latest accommodation trend in Australia is what Tourism New
South Wales (among other state bureaus, I suspect) has dubbed
compatriot tourism. It goes like this: gather the family members
or friends you don't see nearly enough of and persuade them
to band together and rent a holiday home. The escape need not
be for the standard Christmas or school holidays but a battery-charge
long weekend, Easter break or special occasion.
like the tag of house-party tourism much better: it comes
with a more festive-sounding air and the distinct promise
of champagne by the pool.
The notion is quite different from staying at, say, a B&B
or guesthouse because the rental is self-contained, with no
strangers in the hallway or over-eager hosts chatting at breakfast.
From the moment the front-door key is turned, you and your
party members are on your own.
Inherent in this trend has been a choice of luxe rentals:
in the main, the house-party gang could equally well afford
to stay at a good hotel, so this home has to be high-end,
with all the luxury trimmings.
At Coolum Beach, near fashionable Noosa on the Queensland
Sunshine Coast, a new property, The Angkasa, is a prime example
of house-party digs. Owned by Andre Cheah, who says this laid-back
region "reflects the same lifestyle" familiar to
his family growing up on the Malaysian coast, The Angkasa
has four commodious double bedrooms spread over three levels
of an ultra-modern home near the beach.
The pick is the Ocean Penthouse on the top storey, with a
contemporary four-poster, freestanding tub and a second wall-mounted
television in a skylight-roofed bathroom and a lounging area
big enough for a couch, desk and entertainment centre.
On the middle level, the Canopy and Tropical suites are also
ultra-spacious, the latter with a Balinese-style daybed on
a covered balcony. The rainforest suite, on the lower ground
level, may seem tucked away but is equally well appointed,
also with a daybed-furnished balcony, and a hand-carved teak
bed and lounge area sufficiently large for a pre-booked therapist
to set up a massage table. All bathrooms are of five-star
hotel standard and come with rain showers and Lanvin toiletries.
In many ways, The Angkasa -- which Cheah explains means "the
heavens" in Bahasa Malaysian -- feels like a boutique
hotel, albeit without a button to press for room service and
bowing butlers on call. The feel is urban Asian, with well-chosen
pieces of lacquerware and statuary, oriental lamps, lacquered
cabinets and armoires that hold TV sets and DVD players, Vietnamese
celadon tea sets and serving bowls.
The decor is beige, bone and cream; walls are mostly white,
with a few featured in a soothing deep grey, and the communal
areas, bathrooms and decks are tiled in sand-coloured travertine
marble. The kitchen is so smooth and sleek, we half expect
to find Nigella and a camera crew lurking behind the double-door
stainless-steel fridge. The Angkasa look is straight from
an interiors magazine, complete with 21st-century design conceits
such as floating "walls" draped in white sheers.
The beds are sink-into comfy; there are light silk spreads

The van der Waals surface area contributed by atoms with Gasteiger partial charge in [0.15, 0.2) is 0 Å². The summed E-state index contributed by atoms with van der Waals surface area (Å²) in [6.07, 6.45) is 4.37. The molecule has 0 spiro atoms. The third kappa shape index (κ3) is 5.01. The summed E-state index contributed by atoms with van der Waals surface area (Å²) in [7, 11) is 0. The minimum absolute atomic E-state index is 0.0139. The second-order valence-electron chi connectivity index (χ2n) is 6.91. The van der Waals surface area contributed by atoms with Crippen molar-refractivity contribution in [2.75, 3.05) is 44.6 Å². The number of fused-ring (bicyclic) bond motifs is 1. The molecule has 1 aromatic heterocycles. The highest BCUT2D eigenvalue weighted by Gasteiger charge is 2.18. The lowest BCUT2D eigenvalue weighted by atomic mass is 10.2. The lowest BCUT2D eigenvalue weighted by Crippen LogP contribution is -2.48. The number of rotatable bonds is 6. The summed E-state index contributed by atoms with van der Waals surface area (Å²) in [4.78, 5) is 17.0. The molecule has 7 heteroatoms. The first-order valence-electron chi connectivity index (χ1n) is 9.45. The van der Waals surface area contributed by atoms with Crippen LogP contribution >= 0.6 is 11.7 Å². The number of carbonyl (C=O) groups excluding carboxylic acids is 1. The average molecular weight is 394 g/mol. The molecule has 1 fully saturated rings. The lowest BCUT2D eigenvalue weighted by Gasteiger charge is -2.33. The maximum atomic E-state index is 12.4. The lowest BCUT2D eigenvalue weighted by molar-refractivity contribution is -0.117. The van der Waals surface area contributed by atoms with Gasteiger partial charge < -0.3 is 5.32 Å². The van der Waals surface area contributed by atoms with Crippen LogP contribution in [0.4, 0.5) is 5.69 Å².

in metallic colours and the Egyptian cotton sheets have such
a high thread count they make most hotel equivalents seem
So Angkasa is very groovy indeed, but there are a few setbacks
that would affect travellers with children. The pool, for
example, is so small it defies the term. Perhaps it has been
purely designed for shoulder-to-shoulder spa dipping (there
are jets and a lovely waterfall) but, if so, why? There is
a ton of space on the terrace for a proper pool; only two
sun loungers are provided, but the house sleeps eight. Another
drawback for communal entertainment is that there is no TV
in the public areas -- although, oddly, there is a connection
and space for one in the lounge area adjoining the kitchen
-- and no guest toilet, so it's a matter of going back to
one's bedroom (which could mean several sets of stairs if,
say, caught short between the top-floor kitchen and the Rainforest
Suite). But these are minor quibbles given the overall style
and standard, and the house is proving a popular venue for
wedding parties and small functions and mini-conferences.
Sandra Kachad, who acts as Angkasa's meet-and-greet person,
is a local feng-shui expert who shares Cheah's vision of a
harmonious abode with all the right flow-through energies.
The more time I spend studying the house's angles, I start
to really appreciate the clever plays of light, the filtered
sunshine, the windows specifically angled towards a gully
of native rainforest where green butterflies flit and kookaburras
cackle at unearthly hours. There's an intense restfulness
in being cocooned here in a quiet side street opposite Point
Arkwright with glimpses to the east of blue ocean and gleaming
We shop for groceries at Coolum village, cook up a storm,
grab BYO supplies of chilled rose wine and venture to our
favourite Sunshine Coast cheapie, Franco's pasta and pizza
joint in the Town of Seaside enclave at Marcoola. We walk
on the beach at sunrise, buy the papers to take back to Angkasa,
read the news we'd prefer to forget about with our feet in
that too-petite feng-shui pool. But we are in such a good
mood we decide Cheah really only needed it to be big enough
for the Chinese imperial dragons to pass through and pause
for an invigorating sip.
Susan Kurosawa was a guest of Angkasa.
Virgin Blue flies from a wide range of Australian ports to
Sunshine Coast (Coolum) airport. Book online for best deals
and check Happy Hour specials between noon and 1pm (Eastern
standard time) daily. More: www.virginblue.com.au
Angkasa can book an in-house massage (request therapist Janelle
for a fabulous treatment) and arrange a welcome hamper of
groceries, which is a good idea as the kitchen has few provisions.
There's a minimum three-night stay from $3000 (or in house
party style, for eight, that's less than $140 a head a night).
More: (02) 95524529; www.theangkasa.com.au